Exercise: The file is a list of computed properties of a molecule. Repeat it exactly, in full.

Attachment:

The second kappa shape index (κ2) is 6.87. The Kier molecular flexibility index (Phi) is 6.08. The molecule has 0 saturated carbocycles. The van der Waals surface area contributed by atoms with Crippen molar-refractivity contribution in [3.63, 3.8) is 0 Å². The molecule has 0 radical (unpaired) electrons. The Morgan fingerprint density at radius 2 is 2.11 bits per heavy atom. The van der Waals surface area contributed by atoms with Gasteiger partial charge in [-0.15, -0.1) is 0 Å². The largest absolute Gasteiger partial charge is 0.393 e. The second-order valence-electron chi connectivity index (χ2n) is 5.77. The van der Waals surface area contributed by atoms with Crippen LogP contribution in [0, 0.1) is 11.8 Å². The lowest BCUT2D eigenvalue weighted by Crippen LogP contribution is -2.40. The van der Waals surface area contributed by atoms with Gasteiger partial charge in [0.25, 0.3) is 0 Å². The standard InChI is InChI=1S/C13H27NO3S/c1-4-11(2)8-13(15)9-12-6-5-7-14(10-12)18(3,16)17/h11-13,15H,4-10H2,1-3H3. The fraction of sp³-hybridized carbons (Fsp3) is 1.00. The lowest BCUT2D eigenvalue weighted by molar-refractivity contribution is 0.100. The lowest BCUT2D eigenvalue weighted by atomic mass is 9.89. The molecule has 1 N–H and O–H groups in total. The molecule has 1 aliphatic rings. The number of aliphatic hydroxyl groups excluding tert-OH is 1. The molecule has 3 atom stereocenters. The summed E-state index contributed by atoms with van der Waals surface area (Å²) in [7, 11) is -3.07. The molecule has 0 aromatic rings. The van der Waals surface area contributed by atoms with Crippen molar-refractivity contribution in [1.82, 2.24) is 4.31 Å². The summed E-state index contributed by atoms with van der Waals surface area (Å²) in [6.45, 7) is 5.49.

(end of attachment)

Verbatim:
The second kappa shape index (κ2) is 6.87. The Kier molecular flexibility index (Phi) is 6.08. The molecule has 0 saturated carbocycles. The van der Waals surface area contributed by atoms with Crippen molar-refractivity contribution in [3.63, 3.8) is 0 Å². The molecule has 0 radical (unpaired) electrons. The Morgan fingerprint density at radius 2 is 2.11 bits per heavy atom. The van der Waals surface area contributed by atoms with Gasteiger partial charge in [-0.15, -0.1) is 0 Å². The largest absolute Gasteiger partial charge is 0.393 e. The second-order valence-electron chi connectivity index (χ2n) is 5.77. The van der Waals surface area contributed by atoms with Crippen LogP contribution in [0, 0.1) is 11.8 Å². The lowest BCUT2D eigenvalue weighted by Crippen LogP contribution is -2.40. The van der Waals surface area contributed by atoms with Gasteiger partial charge in [0.25, 0.3) is 0 Å². The standard InChI is InChI=1S/C13H27NO3S/c1-4-11(2)8-13(15)9-12-6-5-7-14(10-12)18(3,16)17/h11-13,15H,4-10H2,1-3H3. The fraction of sp³-hybridized carbons (Fsp3) is 1.00. The lowest BCUT2D eigenvalue weighted by molar-refractivity contribution is 0.100. The lowest BCUT2D eigenvalue weighted by atomic mass is 9.89. The molecule has 1 N–H and O–H groups in total. The molecule has 1 aliphatic rings. The number of aliphatic hydroxyl groups excluding tert-OH is 1. The molecule has 3 atom stereocenters. The summed E-state index contributed by atoms with van der Waals surface area (Å²) in [7, 11) is -3.07. The molecule has 0 aromatic rings. The van der Waals surface area contributed by atoms with Crippen molar-refractivity contribution in [1.82, 2.24) is 4.31 Å². The summed E-state index contributed by atoms with van der Waals surface area (Å²) in [6.45, 7) is 5.49.